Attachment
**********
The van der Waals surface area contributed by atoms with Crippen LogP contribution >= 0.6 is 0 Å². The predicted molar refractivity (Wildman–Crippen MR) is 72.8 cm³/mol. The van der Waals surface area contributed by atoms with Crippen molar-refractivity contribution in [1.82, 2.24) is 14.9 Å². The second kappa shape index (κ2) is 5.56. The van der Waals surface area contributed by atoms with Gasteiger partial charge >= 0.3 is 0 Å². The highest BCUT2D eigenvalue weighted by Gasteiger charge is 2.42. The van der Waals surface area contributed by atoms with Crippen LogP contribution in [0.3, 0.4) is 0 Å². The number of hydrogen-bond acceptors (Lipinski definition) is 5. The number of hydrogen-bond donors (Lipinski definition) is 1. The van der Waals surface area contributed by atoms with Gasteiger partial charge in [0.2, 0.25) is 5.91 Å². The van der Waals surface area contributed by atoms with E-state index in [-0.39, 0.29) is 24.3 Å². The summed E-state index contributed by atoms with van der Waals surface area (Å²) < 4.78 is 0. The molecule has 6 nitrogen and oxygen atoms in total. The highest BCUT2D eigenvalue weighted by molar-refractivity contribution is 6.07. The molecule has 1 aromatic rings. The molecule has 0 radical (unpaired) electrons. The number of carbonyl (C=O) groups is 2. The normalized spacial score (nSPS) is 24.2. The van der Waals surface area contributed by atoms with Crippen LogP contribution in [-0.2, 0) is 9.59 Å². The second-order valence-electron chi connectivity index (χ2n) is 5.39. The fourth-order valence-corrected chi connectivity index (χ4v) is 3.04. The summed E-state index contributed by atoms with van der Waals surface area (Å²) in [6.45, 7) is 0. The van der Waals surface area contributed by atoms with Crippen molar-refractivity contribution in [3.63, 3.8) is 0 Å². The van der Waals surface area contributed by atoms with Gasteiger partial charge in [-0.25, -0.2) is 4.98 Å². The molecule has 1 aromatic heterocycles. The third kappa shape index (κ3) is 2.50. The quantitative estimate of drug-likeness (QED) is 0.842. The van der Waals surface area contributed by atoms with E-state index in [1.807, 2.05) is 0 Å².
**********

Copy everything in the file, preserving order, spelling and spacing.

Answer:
The van der Waals surface area contributed by atoms with Crippen LogP contribution >= 0.6 is 0 Å². The predicted molar refractivity (Wildman–Crippen MR) is 72.8 cm³/mol. The van der Waals surface area contributed by atoms with Crippen molar-refractivity contribution in [1.82, 2.24) is 14.9 Å². The second kappa shape index (κ2) is 5.56. The van der Waals surface area contributed by atoms with Gasteiger partial charge >= 0.3 is 0 Å². The highest BCUT2D eigenvalue weighted by Gasteiger charge is 2.42. The van der Waals surface area contributed by atoms with Crippen LogP contribution in [0.3, 0.4) is 0 Å². The number of hydrogen-bond acceptors (Lipinski definition) is 5. The number of hydrogen-bond donors (Lipinski definition) is 1. The van der Waals surface area contributed by atoms with Gasteiger partial charge in [0.2, 0.25) is 5.91 Å². The van der Waals surface area contributed by atoms with E-state index in [-0.39, 0.29) is 24.3 Å². The summed E-state index contributed by atoms with van der Waals surface area (Å²) < 4.78 is 0. The molecule has 6 nitrogen and oxygen atoms in total. The highest BCUT2D eigenvalue weighted by molar-refractivity contribution is 6.07. The molecule has 1 aromatic rings. The molecule has 0 radical (unpaired) electrons. The number of carbonyl (C=O) groups is 2. The normalized spacial score (nSPS) is 24.2. The van der Waals surface area contributed by atoms with Crippen LogP contribution in [-0.2, 0) is 9.59 Å². The second-order valence-electron chi connectivity index (χ2n) is 5.39. The fourth-order valence-corrected chi connectivity index (χ4v) is 3.04. The summed E-state index contributed by atoms with van der Waals surface area (Å²) in [6.45, 7) is 0. The van der Waals surface area contributed by atoms with Crippen molar-refractivity contribution in [3.63, 3.8) is 0 Å². The van der Waals surface area contributed by atoms with Gasteiger partial charge in [-0.25, -0.2) is 4.98 Å². The molecule has 1 aromatic heterocycles. The third kappa shape index (κ3) is 2.50. The quantitative estimate of drug-likeness (QED) is 0.842. The van der Waals surface area contributed by atoms with E-state index in [1.807, 2.05) is 0 Å².